Artist Bio & Contact

photo credit: Angeline Simon

Migueltzinta Solís is an interdisciplinary artist and writer. He works in performance, video, installation, new media and textile. Migueltzinta writes essays, poetry, short and long fiction, often experimenting with forms of academic knowledge dissemination. Migueltzinta is a mestizXXX homosexual and FTM transsexual. He was raised between southern Mexico and northern California. He has worked in a range of fields including creative consulting, sustainable agriculture, childcare, theatre technology and fine arts education. Migueltzinta holds an MFA in Art from the University of Lethbridge and a BA in Interdisciplinary Studies from The Evergreen State College. He is currently pursuing a PhD in Cultural, Social and Political Thought at The University of Lethbridge in Treaty 7, traditional Blackfoot territory.

Migueltzinta’s interests include perversity as strategy for institutional intervention and critique, autotheoretical methodologies in queer and postcolonial studies and questions of (un)belonging to place and land. His work explores the potential for and limitations of post-Mexican (post-abuelita studies) futurities and contemporary Indigineities. His work has also investigated the pleasures and politics of amateur pornography production, app-driven and virtual hookup cultures. His work has found intersections of these interests through considering landscape/person relationship as S/M. Additionally, his work has questioned frontierism and the wild west as colonial imaginaries, through critical analyses of themed immersive environments such as theme parks and dark rides.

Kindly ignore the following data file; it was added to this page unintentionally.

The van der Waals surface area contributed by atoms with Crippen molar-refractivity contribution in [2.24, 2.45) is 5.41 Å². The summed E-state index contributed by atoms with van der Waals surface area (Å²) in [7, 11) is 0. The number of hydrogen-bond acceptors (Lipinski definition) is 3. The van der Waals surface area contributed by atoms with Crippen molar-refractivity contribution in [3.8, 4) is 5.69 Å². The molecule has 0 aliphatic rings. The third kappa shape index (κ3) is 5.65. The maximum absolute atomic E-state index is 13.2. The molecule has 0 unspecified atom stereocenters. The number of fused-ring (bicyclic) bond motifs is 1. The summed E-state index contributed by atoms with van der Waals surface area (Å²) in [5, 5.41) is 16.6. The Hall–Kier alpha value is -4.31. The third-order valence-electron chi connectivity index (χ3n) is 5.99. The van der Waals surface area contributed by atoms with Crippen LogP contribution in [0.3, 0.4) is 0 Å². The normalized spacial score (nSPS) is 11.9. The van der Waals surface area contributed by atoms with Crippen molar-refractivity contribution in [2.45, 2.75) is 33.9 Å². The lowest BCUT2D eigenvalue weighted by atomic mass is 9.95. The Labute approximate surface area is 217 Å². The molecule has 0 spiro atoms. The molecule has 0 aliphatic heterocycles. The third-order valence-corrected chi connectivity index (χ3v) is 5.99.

Migueltzinta is currently working on a collection of personal/academic essays concerned with queer/gay/trans and mestizXXX embodiment, desire, power, violence, (un)mapping, affect, ritual and phenomenology. Publications include contributions to The Indiana Review, Catapult, Medium and ASAP/Journal. He is also a contributing writer in a forthcoming volume from Athabasca Press and another with the MIT Press. His dissertation project revolves around the building of a virtual “postcolonial” theme park.


photo credit: Angeline Simon